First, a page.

Contra dancing is what brought Nancy and I together. We first crossed paths at Falcon Ridge and then met again at a chance encounter at a coffee shop a hundred miles and a day away.
I got the contra dancing bug about 11 years ago. I was living in western Massachusetts and was somewhat reluctantly dragged to a contra dance. To my surprise that evening was something like falling in love for me. I felt a powerful draw and knew I had to keep doing this. The music, the community, the sense of history, the simple steps, the general sense of shared enjoyment, and the fact that this was people making their own entertainment in a porous arrangement of musicians and dancers.
I became a full-on dedicated dancer for many years; driving to festivals and weekend events, not to mention getting to local dances on a steady basis. In the meantime, I became friends with many 0ther dancers, steadily became better at dancing, and came appreciate the music more and more. I wouldn't say that dancing became the center of my life, rather that it filled out and enhanced my life. It offered a missing part that I'd never quite know wanted to be filled.
Soon after Nancy and I got together, we moved up to Vermont and soon became involved in the dance scene up here and in short order had assumed shared responsibility for organizing the Burlington Queen City Contras dance with a number of other folks. I've now been the booker for that dance for about six years and Nancy is the president of our little organization. Its been a tremendously rewarding experience to nurture what was a fairly weak dance into an event that has vibrancy and an invested community of regular dancers. Helping put on the dance has deepened my relationship with contra community; I'm in touch with musicians, think a lot about how to improve the dance, and put a lot of volunteer effort into making it all happen. We don't travel so much anymore to get to far away dances, but we're out at Montpelier and Burlington all the time.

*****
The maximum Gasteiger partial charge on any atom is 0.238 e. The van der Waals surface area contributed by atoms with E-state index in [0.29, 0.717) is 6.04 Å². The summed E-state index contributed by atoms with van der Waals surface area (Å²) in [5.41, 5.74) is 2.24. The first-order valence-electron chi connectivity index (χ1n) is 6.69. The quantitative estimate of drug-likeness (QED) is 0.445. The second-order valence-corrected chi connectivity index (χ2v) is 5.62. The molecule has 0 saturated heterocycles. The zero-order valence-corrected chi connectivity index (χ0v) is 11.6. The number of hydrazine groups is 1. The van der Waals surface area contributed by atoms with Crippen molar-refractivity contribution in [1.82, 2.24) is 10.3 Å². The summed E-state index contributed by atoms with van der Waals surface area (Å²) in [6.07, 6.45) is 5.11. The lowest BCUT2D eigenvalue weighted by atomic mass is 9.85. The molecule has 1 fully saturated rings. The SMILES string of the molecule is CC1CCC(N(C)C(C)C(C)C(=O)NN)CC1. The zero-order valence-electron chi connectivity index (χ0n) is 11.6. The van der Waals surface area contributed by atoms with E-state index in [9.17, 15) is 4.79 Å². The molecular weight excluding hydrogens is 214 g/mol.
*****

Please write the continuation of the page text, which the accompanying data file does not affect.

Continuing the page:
In the last couple of years, Nancy has been learning to call for dances (all contra dances are "called" by a person who teaches the dance and prompts the moves once the dance starts). She's gotten really good at it and is increasingly more comfortable on stage. Its been a joy to watch and it sort of amazes me to see her up there doing her thing.
My sense is that people perceive contra dancing as a relic of the past, which it certainly can be, but for me it is a thriving and evolving creative form of expression. Contra dancing has tremendous power to bring people together in a unique environment that fosters a special brand of fun and creativity.
The video clip is from a dance at Montpelier. Will Mentor is calling and Beeswax Sheepskin are playing. The band playing played at our wedding dance--it rocked!